Burroughs, John: John James Audubon, The Overlook Press, Woodstock, New York. John Burroughs was a great writer and naturalist in his own right. From Audubon’s notes and journals, Burroughs produced his version of Audubon’s life and work.
Chancellor, John: Audubon, Weidenfeld and Nicolson, London. Audubon travelled to Europe to find a publisher for his Birds of America since no one was either capable or willing to take on such a massive project in the United States. Chancellor gives an English perspective of Audubon’s life that included considerable time in London overseeing his publication and recruiting subscribers to his “Great Work”.
Ford, Alice: John James Audubon, University of Oklahoma Press, Norman. Ford dedicated much of her career as an art historian and artist biographer to John James Audubon. The detail and description that Ford has compiled on Audubon leaves her arguably as the authority on the artist’s life and work.
Foshay, Ella M.: John James Audubon, Harry N. Abrams, Inc., Publishers, New York. Foshay worked as an art historian and was the curator for the New-York Historical Society. All of the drawings that were used for Audubon’s Birds of America are in the society’s collection.
Fries, Waldemar H.: The Double Elephant Folio, Zenaida Publishing, Inc., Amherst, Massachusetts. Fries provides a thorough summary of Audubon’s life and work. Although most important to Fries is the process Audubon went through to produce Birds of America and the different forms in which Birds of America ultimately appeared. Almost half of the book is an accounting and locations of the known copies that still exist of the double elephant edition of Birds of America.
Hart-Davis, Duff: Audubon’s Elephant, Henry Holt and Company, New York. As if Audubon’s effort to identify, document, and draw every bird in North America was not ambitious enough, he also was determined to draw the birds as they appeared in nature and to their actual size. This required an extra large size (12” x 19”) of paper called “double-elephant” folio. It is estimated that there are only about 170 copies of Audubon’s elephant folio-sized Birds of America still intact.
Irmscher, Christoph, editor: Audubon, The Library of America. Selected prints from Audubon’s Birds of America and selected writings from Audubon’s Mississippi River journal, the Ornithological Biography, Missouri River journals, letters and other notes.
Lindsey, Alton A.: The Bicentennial of John James Audubon, Indiana University Press, Bloomington. Lindsey’s writing and a collection of essays by such writers as Mary Durant, Michael Harwood, Frank Levering, Robert Owen Petty, and Scott Russell Sanders about the importance of Audubon capturing an America that once was.
Logan, Peter B.: Audubon, Ashbryn Press, San Francisco. John James Audubon’s search for the birds of America took him as far south as the Florida Keys and Galveston, Texas, all along the southern part of the Mississippi River, up and down the Ohio River, as far west as North Dakota, and as far north as Labrador. Logan focuses on Audubon’s expedition to Labrador with his son and others where they found such species as the now extinct Labrador duck.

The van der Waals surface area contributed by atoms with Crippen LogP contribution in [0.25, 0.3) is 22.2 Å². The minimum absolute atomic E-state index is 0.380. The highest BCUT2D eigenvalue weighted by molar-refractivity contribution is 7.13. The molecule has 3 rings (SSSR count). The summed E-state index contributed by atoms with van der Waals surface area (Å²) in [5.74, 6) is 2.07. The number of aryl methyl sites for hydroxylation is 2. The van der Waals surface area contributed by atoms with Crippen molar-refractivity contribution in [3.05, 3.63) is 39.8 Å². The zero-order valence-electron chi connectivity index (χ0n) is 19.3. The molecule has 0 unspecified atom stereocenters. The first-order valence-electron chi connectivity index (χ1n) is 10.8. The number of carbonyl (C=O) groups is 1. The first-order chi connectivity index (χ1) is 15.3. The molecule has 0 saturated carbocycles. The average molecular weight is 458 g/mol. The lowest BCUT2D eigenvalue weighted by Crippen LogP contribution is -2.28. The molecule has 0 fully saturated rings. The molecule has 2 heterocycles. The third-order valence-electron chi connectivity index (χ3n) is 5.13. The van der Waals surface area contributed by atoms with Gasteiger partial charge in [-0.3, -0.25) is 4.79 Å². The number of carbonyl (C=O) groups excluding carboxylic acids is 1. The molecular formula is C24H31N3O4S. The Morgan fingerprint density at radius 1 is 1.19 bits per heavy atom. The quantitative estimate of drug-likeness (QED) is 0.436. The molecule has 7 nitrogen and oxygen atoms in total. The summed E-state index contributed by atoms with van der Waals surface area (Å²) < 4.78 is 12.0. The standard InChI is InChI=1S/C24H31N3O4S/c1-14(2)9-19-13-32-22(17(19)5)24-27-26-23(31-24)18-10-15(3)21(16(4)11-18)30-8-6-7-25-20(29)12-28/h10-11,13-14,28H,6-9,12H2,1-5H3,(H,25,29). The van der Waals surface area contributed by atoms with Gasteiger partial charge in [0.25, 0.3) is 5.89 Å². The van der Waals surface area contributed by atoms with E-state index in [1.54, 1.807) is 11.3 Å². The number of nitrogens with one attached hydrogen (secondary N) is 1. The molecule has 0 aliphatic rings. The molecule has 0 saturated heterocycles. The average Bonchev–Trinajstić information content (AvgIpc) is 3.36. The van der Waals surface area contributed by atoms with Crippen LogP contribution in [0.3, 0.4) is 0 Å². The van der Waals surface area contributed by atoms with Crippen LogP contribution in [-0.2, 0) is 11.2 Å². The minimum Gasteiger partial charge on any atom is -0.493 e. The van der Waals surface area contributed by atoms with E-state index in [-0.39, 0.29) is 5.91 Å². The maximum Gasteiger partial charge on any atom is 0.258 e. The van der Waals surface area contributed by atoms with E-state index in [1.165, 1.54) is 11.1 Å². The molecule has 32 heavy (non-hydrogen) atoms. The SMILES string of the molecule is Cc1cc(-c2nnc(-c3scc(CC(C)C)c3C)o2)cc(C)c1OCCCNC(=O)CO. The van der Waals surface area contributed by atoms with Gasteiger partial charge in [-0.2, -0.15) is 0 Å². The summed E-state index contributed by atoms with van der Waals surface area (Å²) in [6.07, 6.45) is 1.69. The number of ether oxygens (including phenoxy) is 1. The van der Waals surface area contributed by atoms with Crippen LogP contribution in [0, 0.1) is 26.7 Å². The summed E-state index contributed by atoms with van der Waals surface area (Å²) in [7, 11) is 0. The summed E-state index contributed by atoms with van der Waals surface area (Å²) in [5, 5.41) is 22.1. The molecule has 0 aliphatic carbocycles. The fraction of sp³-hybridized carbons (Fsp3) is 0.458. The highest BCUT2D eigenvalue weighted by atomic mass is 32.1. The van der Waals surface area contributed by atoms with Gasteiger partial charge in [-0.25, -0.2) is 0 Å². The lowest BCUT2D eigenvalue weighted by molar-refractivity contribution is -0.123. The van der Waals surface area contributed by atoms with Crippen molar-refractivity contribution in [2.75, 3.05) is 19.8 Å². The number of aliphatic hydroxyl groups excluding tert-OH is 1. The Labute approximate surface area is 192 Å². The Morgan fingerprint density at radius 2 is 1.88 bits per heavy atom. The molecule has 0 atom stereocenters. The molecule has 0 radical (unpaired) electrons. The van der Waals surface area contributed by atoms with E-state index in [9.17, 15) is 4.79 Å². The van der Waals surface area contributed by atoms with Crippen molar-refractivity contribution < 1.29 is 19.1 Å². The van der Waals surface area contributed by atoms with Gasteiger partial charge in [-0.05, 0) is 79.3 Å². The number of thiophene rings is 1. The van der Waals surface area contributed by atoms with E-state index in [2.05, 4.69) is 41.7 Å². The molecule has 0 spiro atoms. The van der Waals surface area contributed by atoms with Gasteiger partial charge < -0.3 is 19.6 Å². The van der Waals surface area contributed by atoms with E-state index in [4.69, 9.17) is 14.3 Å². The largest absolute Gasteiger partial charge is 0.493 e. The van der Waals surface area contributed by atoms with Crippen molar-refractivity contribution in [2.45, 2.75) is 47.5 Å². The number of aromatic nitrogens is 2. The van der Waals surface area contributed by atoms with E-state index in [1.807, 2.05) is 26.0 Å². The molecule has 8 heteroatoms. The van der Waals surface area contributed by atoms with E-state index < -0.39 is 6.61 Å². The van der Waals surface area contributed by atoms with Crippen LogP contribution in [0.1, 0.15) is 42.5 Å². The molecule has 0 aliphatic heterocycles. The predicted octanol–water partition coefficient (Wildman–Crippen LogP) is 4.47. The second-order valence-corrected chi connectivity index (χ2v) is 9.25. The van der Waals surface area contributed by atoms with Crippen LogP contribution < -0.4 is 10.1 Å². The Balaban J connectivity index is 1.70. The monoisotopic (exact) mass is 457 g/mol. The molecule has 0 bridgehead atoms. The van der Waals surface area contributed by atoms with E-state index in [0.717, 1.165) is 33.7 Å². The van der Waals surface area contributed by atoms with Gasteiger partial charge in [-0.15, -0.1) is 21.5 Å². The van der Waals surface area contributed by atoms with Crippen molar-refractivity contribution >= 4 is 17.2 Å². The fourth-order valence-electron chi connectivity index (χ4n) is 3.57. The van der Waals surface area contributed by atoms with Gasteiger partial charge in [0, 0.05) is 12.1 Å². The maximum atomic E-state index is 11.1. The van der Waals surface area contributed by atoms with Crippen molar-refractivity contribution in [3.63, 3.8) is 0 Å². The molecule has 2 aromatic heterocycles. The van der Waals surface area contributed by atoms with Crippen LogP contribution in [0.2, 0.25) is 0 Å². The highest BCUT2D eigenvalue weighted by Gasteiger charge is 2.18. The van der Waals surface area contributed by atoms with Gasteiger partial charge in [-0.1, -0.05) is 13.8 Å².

Peattie, Donald Culross, editor: Audubon’s America, Houghton, Mifflin, Company, Boston. The America that Audubon saw and documented is nothing like what it is today. Peattie summarizes Audubon’s thousands of pages of notes and letters to provide an account and image of the America Audubon saw in his eyes.
Rhodes, Richard: John James Audubon, Alfred A. Knopf, New York. Rhodes won the Pulitzer Prize with The Making of the Atomic Bomb in 1986. In 2006, Rhodes edited for Everyman’s Library a collection of Audubon’s letters and writings called The Audubon Reader.
Rourke, Constance: Audubon, Harcourt, Brace and Company, New York. Rourke is best known for American Humor: A Study of the National Character. Her biography on Audubon received a Newbery Honor in 1937.
Streshinsky, Shirley: Audubon, Villard Books, New York. Steshinsky’s other works include the novels The Shores of Paradise, Gift of the Golden Mountain, A Time Between, and Hers the Kingdom.
Teale, Edwin Way: Audubon’s Wildlife, Castle Books, New York. Teale wrote many books and articles about the outdoors and nature. By February 14, 1947, cars and roads were transforming Audubon’s America but allowed Teale and his wife Nellie to travel to the Everglades and then head back north covering 17,000 miles. The odyssey inspired for Teale the book North With the Spring. It was the first of four books that made up The American Seasons. Teale drove another 58,000 miles to complete the other three books: Journey Into Summer, Autumn Across America, and Wandering Through Winter.In 1966, Peale won the Pulitzer Prize for the latter book.